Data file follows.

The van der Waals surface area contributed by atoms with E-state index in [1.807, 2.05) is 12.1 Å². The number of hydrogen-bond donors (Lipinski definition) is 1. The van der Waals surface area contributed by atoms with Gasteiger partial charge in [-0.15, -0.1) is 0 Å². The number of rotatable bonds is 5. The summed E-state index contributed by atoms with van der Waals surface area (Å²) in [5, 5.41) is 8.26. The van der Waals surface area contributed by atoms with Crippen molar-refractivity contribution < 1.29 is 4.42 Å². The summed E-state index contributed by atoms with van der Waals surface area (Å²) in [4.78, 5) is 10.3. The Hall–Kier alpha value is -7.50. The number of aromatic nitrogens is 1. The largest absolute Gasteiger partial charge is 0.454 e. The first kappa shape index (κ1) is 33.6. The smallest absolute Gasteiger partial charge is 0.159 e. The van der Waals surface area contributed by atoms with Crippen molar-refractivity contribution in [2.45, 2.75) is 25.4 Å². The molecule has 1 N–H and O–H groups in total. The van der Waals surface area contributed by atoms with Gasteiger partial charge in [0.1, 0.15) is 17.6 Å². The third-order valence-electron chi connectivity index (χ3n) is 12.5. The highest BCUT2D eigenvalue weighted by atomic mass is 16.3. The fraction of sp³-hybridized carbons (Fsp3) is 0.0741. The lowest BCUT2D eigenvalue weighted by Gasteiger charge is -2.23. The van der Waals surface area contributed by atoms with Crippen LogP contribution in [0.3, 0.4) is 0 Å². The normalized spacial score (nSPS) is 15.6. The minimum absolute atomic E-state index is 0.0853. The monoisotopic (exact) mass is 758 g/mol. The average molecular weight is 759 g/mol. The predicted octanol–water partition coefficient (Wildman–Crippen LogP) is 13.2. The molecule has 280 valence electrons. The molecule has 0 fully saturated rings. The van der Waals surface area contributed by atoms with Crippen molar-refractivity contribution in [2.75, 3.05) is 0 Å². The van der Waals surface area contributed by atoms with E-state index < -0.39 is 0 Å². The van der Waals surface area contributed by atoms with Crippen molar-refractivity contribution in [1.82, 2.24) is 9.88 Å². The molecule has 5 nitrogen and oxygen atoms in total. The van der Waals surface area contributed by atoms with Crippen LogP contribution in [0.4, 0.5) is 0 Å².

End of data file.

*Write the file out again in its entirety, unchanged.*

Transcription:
The van der Waals surface area contributed by atoms with E-state index in [1.807, 2.05) is 12.1 Å². The number of hydrogen-bond donors (Lipinski definition) is 1. The van der Waals surface area contributed by atoms with Gasteiger partial charge in [-0.15, -0.1) is 0 Å². The number of rotatable bonds is 5. The summed E-state index contributed by atoms with van der Waals surface area (Å²) in [5, 5.41) is 8.26. The van der Waals surface area contributed by atoms with Crippen molar-refractivity contribution < 1.29 is 4.42 Å². The summed E-state index contributed by atoms with van der Waals surface area (Å²) in [4.78, 5) is 10.3. The Hall–Kier alpha value is -7.50. The number of aromatic nitrogens is 1. The largest absolute Gasteiger partial charge is 0.454 e. The first kappa shape index (κ1) is 33.6. The smallest absolute Gasteiger partial charge is 0.159 e. The van der Waals surface area contributed by atoms with Crippen molar-refractivity contribution in [2.45, 2.75) is 25.4 Å². The molecule has 1 N–H and O–H groups in total. The van der Waals surface area contributed by atoms with Gasteiger partial charge in [0.1, 0.15) is 17.6 Å². The third-order valence-electron chi connectivity index (χ3n) is 12.5. The highest BCUT2D eigenvalue weighted by atomic mass is 16.3. The fraction of sp³-hybridized carbons (Fsp3) is 0.0741. The lowest BCUT2D eigenvalue weighted by Gasteiger charge is -2.23. The van der Waals surface area contributed by atoms with Crippen LogP contribution in [0.3, 0.4) is 0 Å². The normalized spacial score (nSPS) is 15.6. The minimum absolute atomic E-state index is 0.0853. The monoisotopic (exact) mass is 758 g/mol. The average molecular weight is 759 g/mol. The predicted octanol–water partition coefficient (Wildman–Crippen LogP) is 13.2. The molecule has 280 valence electrons. The molecule has 0 fully saturated rings. The van der Waals surface area contributed by atoms with Crippen molar-refractivity contribution in [2.75, 3.05) is 0 Å². The van der Waals surface area contributed by atoms with E-state index < -0.39 is 0 Å². The van der Waals surface area contributed by atoms with Crippen molar-refractivity contribution in [1.82, 2.24) is 9.88 Å². The molecule has 5 nitrogen and oxygen atoms in total. The van der Waals surface area contributed by atoms with Crippen LogP contribution in [0.4, 0.5) is 0 Å².